Minneapolis schools settle with Broadway teen moms over unlicensed teachers

Minneapolis Public Schools announced today that it's set up a compensation fund for students who lost credits toward graduation after the district discovered unqualified teachers leading classes at Broadway High School three years ago.

In a 2011 report, the district found that the administration at the school, which serves pregnant teens or teen parents, had employed some teachers who weren't licensed to teach their subjects.

Some students at Broadway High School were knocked off course from graduation after the district converted the credits from some core classes necessary for graduation to electives.

The $404,934 fund was set up as part of the settlement of a class action lawsuit filed in 2012. It's available to 657 students who took courses for three years starting in the 2008-2009 school year, according to an email response from the district.

Each student will be eligible for $244 for each credit they earned in classes with unlicensed teachers. Each student will also get $254 for each credit the district changed from core to elective.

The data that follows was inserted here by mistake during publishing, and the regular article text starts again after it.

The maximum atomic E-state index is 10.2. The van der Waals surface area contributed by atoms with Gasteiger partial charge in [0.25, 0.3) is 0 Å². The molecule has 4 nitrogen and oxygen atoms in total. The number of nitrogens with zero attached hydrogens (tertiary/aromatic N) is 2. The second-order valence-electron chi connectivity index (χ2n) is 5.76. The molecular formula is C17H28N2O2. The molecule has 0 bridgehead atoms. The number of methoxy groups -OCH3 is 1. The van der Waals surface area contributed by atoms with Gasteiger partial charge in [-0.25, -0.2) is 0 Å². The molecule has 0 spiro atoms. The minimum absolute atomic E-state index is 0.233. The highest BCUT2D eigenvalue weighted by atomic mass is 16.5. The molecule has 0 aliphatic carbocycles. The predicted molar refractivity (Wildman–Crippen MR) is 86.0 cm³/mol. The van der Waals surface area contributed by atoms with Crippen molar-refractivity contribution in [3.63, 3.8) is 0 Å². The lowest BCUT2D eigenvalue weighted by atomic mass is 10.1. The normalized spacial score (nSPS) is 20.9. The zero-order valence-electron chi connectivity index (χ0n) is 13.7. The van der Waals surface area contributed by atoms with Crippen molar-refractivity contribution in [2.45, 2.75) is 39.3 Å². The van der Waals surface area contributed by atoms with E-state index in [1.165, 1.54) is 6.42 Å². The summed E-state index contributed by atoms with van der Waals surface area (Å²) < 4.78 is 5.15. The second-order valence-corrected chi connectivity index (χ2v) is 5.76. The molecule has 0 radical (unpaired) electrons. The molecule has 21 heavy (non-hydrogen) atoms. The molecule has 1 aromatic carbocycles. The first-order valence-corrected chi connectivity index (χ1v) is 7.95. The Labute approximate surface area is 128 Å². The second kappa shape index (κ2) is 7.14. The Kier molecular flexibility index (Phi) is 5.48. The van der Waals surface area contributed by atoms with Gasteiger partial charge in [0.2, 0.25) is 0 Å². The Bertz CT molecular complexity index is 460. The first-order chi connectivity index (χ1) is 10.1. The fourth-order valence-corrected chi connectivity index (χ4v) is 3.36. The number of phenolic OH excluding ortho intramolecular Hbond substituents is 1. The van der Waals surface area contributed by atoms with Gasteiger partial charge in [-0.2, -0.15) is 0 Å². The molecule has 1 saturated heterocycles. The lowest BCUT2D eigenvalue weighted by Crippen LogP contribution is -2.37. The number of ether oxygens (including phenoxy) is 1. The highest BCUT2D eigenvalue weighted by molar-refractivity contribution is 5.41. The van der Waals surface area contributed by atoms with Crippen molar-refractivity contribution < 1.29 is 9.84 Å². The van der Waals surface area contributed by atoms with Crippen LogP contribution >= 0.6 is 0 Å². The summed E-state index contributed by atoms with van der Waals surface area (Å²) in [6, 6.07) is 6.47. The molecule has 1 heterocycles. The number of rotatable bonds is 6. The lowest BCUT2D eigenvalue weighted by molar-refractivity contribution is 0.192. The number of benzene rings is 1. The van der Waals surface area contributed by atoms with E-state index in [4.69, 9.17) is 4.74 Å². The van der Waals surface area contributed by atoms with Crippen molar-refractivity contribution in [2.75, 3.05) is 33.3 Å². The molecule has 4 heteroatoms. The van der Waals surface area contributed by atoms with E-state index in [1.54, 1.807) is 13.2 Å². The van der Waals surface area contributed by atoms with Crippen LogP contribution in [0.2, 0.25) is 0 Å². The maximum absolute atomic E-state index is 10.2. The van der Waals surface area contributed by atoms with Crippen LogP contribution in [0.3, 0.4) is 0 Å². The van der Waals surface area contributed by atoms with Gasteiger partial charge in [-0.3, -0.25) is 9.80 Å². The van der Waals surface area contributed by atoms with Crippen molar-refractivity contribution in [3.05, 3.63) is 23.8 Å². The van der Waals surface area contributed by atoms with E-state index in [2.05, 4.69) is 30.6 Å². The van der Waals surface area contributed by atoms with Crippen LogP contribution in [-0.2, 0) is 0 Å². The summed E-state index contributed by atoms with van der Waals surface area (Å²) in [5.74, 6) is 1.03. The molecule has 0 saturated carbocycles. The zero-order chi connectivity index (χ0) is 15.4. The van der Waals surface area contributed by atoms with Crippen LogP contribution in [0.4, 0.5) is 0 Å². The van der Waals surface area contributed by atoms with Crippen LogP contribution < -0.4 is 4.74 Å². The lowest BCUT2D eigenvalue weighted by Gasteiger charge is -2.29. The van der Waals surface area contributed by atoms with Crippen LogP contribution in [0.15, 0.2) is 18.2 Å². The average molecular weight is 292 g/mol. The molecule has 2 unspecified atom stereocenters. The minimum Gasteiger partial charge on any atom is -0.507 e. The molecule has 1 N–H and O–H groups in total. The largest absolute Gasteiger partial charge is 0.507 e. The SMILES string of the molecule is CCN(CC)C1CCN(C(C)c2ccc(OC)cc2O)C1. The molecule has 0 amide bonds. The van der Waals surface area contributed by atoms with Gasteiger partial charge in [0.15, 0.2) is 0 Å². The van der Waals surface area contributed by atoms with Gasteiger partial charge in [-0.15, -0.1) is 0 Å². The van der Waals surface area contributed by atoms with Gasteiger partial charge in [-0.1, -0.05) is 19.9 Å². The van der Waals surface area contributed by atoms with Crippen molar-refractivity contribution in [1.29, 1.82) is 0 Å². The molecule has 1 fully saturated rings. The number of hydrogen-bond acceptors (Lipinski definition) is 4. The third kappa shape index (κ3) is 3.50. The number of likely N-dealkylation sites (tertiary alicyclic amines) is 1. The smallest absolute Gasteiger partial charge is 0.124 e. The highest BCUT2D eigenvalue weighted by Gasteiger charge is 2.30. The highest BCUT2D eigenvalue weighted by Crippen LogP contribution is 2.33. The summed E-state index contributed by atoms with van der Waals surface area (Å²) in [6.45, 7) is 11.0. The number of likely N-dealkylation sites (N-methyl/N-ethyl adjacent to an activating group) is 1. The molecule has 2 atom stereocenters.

Students can spend the money on education, such as GED courses and vocational training. Students also may pay for childcare, books, technology and other costs associated with education.

No one was immediately available from Minneapolis Public Schools to comment on the settlement, but Superintendent Bernadeia Johnson said in a statement that the fund is meant to provide "an opportunity for the affected students to continue their educational journey successfully."

The district said that it has taken steps to ensure quality education at Broadway High School, which is now located at Longfellow school in South Minneapolis.

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